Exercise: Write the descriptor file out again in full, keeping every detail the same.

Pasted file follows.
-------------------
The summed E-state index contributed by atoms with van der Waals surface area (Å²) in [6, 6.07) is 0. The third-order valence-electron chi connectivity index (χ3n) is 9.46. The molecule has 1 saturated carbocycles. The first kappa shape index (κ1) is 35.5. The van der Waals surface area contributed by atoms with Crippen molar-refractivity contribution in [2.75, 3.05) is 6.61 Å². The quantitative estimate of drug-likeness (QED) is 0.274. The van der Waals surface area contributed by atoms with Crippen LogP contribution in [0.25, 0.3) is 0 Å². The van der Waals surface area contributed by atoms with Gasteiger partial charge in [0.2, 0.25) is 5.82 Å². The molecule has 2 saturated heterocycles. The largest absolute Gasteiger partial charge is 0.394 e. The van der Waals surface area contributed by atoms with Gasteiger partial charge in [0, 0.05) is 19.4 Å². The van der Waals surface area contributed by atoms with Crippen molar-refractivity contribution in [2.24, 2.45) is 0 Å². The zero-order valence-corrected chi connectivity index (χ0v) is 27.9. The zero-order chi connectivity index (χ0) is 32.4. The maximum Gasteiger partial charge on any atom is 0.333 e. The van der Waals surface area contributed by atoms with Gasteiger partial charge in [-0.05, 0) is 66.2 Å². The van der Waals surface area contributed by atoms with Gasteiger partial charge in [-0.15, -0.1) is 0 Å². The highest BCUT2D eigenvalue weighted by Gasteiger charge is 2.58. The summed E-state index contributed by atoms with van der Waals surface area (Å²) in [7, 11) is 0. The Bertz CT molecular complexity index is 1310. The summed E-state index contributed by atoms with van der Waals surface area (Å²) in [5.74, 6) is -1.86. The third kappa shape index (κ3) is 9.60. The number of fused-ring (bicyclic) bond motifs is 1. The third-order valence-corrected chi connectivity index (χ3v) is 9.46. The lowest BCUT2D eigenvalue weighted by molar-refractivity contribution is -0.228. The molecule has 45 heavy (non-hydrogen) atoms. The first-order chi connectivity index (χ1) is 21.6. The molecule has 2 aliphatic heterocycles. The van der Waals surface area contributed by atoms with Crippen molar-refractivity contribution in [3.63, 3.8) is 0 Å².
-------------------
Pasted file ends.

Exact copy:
The summed E-state index contributed by atoms with van der Waals surface area (Å²) in [6, 6.07) is 0. The third-order valence-electron chi connectivity index (χ3n) is 9.46. The molecule has 1 saturated carbocycles. The first kappa shape index (κ1) is 35.5. The van der Waals surface area contributed by atoms with Crippen molar-refractivity contribution in [2.75, 3.05) is 6.61 Å². The quantitative estimate of drug-likeness (QED) is 0.274. The van der Waals surface area contributed by atoms with Crippen LogP contribution in [0.25, 0.3) is 0 Å². The van der Waals surface area contributed by atoms with Gasteiger partial charge in [0.2, 0.25) is 5.82 Å². The molecule has 2 saturated heterocycles. The largest absolute Gasteiger partial charge is 0.394 e. The van der Waals surface area contributed by atoms with Gasteiger partial charge in [0, 0.05) is 19.4 Å². The van der Waals surface area contributed by atoms with Crippen molar-refractivity contribution in [2.24, 2.45) is 0 Å². The zero-order valence-corrected chi connectivity index (χ0v) is 27.9. The zero-order chi connectivity index (χ0) is 32.4. The maximum Gasteiger partial charge on any atom is 0.333 e. The van der Waals surface area contributed by atoms with Gasteiger partial charge in [-0.05, 0) is 66.2 Å². The van der Waals surface area contributed by atoms with Gasteiger partial charge in [-0.15, -0.1) is 0 Å². The highest BCUT2D eigenvalue weighted by Gasteiger charge is 2.58. The summed E-state index contributed by atoms with van der Waals surface area (Å²) in [7, 11) is 0. The Bertz CT molecular complexity index is 1310. The summed E-state index contributed by atoms with van der Waals surface area (Å²) in [5.74, 6) is -1.86. The third kappa shape index (κ3) is 9.60. The number of fused-ring (bicyclic) bond motifs is 1. The third-order valence-corrected chi connectivity index (χ3v) is 9.46. The lowest BCUT2D eigenvalue weighted by molar-refractivity contribution is -0.228. The molecule has 45 heavy (non-hydrogen) atoms. The first-order chi connectivity index (χ1) is 21.6. The molecule has 2 aliphatic heterocycles. The van der Waals surface area contributed by atoms with Crippen molar-refractivity contribution in [3.63, 3.8) is 0 Å².